CNA Education Update

July 2016
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In this issue:
CybersecurityThe Gender Gap in Cybersecurity
Juliana Pearson, Associate Research Analyst
Women and students of color are often underrepresented in in-demand STEM fields. One of the goals of CNA's recently launched project STEMwire  is to help policymakers and practitioners ensure that all students have equal access to high-quality STEM training. 

The gender gap in cybersecurity is a pressing example of inequities in STEM. Men are much more likely than women to pursue careers in cybersecurity, and recent research estimates that women make up only 10 percent of the cybersecurity workforce. This situation is especially alarming because the cybersecurity labor market is currently facing a shortfall of qualified candidates....
....The gender gap in cybersecurity begins long before young women choose a career. Girls are also underrepresented in high school computer science classes. Though nationwide more than half of students who take AP exams are girls, during the 2014/15 school year, only 22 percent of students who took the computer science AP exam were female. Girls also tend to be less confident in their abilities in computer science and related fields....
....Organizations nationwide are working to engage girls in computer science fields, including cybersecurity....CNA can apply rigorous quantitative and qualitative research methodologies to evaluate and inform similar programs. Implementation evaluation tools can help program leaders understand what is working well and how programs can be improved to serve students even more effectively. Through STEMwire, CNA Education researchers will partner with policymakers, educators, and leaders of community organizations to build a stronger research base on how we can effectively help all students succeed in STEM fields.

PattyQWe want to know: What do YOU think is the most important education issue right now?
What do you think is the most important education issue right now_ Tell us _CNA_Edu__ProgressforEd or email us by clicking here. W e are at an interesting point in American education. Developments such as the passing of ESSA and Perkins and the increasing availability of education data have fostered wider use of data and evidence to address issues in our education system, and at the same time it seems we are more aware than ever of the issues to be addressed. 

We want to continue the conversation arou nd these issues. Tell us what you think is the most important issue and why. We'll post responses on social media, and include them in our next newsletter if possible! Send your responses to us via Twitter or Facebook using #ProgressforEd, or shoot us an email at .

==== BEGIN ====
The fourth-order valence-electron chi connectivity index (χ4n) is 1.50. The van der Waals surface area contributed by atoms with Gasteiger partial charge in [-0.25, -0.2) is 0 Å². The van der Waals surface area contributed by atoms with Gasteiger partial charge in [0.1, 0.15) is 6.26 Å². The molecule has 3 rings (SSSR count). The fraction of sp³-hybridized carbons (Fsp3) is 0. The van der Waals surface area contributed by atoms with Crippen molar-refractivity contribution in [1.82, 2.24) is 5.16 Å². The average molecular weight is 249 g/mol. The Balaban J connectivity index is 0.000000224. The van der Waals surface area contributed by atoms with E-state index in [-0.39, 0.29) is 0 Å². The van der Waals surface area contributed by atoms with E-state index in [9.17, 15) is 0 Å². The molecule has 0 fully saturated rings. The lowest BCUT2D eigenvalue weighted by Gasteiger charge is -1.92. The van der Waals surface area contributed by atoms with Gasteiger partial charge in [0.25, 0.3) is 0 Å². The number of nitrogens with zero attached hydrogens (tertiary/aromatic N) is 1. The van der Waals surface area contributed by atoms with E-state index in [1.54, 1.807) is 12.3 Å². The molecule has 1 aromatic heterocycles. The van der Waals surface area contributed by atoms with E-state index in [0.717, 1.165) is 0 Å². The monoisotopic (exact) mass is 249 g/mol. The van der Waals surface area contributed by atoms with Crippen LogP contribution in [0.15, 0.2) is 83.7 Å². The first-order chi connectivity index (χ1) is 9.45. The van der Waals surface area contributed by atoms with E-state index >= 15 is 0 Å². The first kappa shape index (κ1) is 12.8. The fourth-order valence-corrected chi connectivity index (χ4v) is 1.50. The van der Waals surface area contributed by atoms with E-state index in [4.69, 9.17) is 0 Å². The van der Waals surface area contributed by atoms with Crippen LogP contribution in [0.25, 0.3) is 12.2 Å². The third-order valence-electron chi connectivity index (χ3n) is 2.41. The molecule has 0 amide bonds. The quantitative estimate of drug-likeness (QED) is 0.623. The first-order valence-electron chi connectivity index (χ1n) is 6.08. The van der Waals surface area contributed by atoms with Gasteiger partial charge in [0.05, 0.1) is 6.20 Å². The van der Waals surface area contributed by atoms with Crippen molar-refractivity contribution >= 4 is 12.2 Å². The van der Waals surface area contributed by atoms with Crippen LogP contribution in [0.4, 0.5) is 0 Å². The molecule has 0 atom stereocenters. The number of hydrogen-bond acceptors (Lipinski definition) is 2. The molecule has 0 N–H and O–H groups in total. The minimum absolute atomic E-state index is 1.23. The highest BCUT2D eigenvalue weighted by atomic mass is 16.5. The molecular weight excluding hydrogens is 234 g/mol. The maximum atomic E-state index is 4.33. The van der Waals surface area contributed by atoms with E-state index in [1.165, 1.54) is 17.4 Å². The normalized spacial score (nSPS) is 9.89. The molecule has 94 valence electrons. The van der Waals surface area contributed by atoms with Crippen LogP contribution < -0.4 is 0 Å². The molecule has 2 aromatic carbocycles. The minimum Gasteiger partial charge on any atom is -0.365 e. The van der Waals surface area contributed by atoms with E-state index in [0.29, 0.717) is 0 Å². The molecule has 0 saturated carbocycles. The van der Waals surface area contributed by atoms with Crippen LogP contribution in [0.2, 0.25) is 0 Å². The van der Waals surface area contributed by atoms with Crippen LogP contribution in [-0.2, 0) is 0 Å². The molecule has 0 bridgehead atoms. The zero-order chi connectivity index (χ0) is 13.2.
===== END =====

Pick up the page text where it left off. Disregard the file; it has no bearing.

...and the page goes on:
TeamGet to know our team
Pie chart of team degrees
The CNA Education team is a strong group of researchers, but we also bring a diverse background and well-rounded perspective to our work. Foreign language, communications, and anthropology are just a few additional areas of expertise. Find out who we are!

JulianaA chat with Juliana Pearson
Juliana Pearson Juliana Pearson is a CNA Education researcher who has expertise in education policy research - with an emphasis on college and career readiness, career and technical education, and workforce development - and experience in formative program evaluation data collection and analysis. She is currently earning a doctorate in education administration and policy studies from the George Washington University, and holds an M.A. in education policy from the George Washington University and a B.A. in sociology and anthropology from Earlham College.

Q: What made you want to become a researcher?
A: When I was 15 years old, I read Savage Inequalities by Jonathan Kozol, which helped me understand the extent of the inequities in the U.S. education system and fired me up to want to do something about them. As a college student studying anthropology and sociology, I learned that education researchers can help educators and policymakers understand what's working and what's not. I also discovered that I enjoyed this type of work. My first job after my undergraduate studies was as a research assistant supporting work for the U.S. Department of Education, and the rest is history.

Q: Through your work, what is the most interesting/unexpected/important finding you have discovered?
A: I'm always excited when the study we are conducting reveals that a new policy or program is having a positive effect on participants. That means that the initiative is having a tangible effect on the people it is meant to help and changing their lives for the better.

Q: What is your favorite part of research/least favorite part of research?
A: I love qualitative research, which generally involves conducting interviews and focus groups and then coding the data to find analytical themes. Qualitative data collection allows me to get out into the field to talk to practitioners and students. It provides me the opportunity to understand a program or policy firsthand. I love hearing people tell their stories.

Q: If you were not a researcher, what would you do for a living?
A: Growing up, I wanted to write historical fiction for children. I would have probably pursued that path had education not piqued my interest. I'd set my stories in Minnesota and South Dakota, where my family lives.

VideoseriesUpcoming video series: Voices of CTE